There are lots of fishes in the sea, but there are none bigger than the Whale Shark (Rhincodon typus). These huge sharks live in tropical waters around the globe, and we have had encounters with them in many locations. Seeing these magnificent animals always is a thrill. Their size -- up to about 40 feet (12 meters) in length -- is impressive, and their grace is almost magical.
Unlike most sharks, Whale Sharks are filter feeders. They feed on krill, algae, plankton, and other small organisms suspended in the water. They take in large gulps of sea water, and sieve out the food as it passes over the denticles that cover their pharynx and gill plates. The water is expelled through the gills, while the filtered-out food remains and is swallowed.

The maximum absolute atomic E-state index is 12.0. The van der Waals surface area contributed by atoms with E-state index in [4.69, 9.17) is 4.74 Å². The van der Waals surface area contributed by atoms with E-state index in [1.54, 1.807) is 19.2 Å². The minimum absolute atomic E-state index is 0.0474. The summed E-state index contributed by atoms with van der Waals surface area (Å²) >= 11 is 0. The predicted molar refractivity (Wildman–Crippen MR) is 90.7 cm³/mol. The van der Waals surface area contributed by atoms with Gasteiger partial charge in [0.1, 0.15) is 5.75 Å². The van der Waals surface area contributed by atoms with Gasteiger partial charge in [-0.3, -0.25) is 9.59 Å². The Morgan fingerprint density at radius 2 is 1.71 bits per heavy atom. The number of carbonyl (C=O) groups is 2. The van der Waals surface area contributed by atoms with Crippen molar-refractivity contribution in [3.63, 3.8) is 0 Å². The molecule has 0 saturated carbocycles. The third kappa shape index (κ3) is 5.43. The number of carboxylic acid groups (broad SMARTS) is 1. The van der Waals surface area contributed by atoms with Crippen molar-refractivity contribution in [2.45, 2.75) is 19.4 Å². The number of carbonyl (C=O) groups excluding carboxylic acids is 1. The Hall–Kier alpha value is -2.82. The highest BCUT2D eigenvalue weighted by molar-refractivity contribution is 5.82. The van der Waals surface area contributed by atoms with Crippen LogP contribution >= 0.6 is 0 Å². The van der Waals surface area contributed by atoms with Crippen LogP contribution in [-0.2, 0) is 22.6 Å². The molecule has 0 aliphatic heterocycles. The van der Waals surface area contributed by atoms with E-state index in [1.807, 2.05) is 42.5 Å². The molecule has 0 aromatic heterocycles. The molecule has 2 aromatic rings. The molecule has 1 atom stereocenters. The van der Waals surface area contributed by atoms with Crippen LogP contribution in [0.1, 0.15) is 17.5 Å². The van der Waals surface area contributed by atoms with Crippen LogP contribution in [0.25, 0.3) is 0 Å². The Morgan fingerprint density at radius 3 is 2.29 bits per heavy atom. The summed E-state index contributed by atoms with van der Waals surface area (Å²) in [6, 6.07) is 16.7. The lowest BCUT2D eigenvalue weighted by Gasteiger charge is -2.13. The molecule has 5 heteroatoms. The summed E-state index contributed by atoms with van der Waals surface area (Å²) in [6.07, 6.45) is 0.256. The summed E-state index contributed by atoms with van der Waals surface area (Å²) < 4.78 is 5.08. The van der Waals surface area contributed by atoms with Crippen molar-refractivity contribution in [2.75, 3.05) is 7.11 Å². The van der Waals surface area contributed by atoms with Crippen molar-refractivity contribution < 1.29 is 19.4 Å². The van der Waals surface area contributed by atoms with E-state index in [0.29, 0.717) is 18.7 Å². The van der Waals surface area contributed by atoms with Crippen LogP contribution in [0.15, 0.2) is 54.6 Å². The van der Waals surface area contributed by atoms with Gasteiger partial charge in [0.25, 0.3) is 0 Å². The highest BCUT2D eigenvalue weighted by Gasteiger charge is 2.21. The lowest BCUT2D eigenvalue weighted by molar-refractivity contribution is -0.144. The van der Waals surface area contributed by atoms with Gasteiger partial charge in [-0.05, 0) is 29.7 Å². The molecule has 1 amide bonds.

No one knows for sure how long Whale Sharks live, but estimates of the creatures' natural lifespan range from 70 to about 100 years. Whale Sharks do not reach sexual maturity until they are about 30 years old. They are ovoviparous: that is, their eggs hatch inside the mother, develop without a placenta, and then emerge as live young.
Whale Sharks are curious and often approach divers and snorkelers to have a look, and will sometimes swim alongside them, but these sharks are not known to be aggressive. Encounters with these enormous but docile creatures are a joy for divers.
Here is a video, shot at Christmas Island in the Indian Ocean, that perfectly illustrates the excitement of divers who encounter Whale Sharks in the open water:
If the video does not play or display properly above, click here to view it on YouTube.
If you are interested to learn more about Whale Sharks, we recommend you have a look at this Whale Shark (Rhincodon typus) Issues Paper, from the Australian Dept. of the Environment, Water, Heeritage and the Arts; and the Whale Shark page on the National Geographic Web site.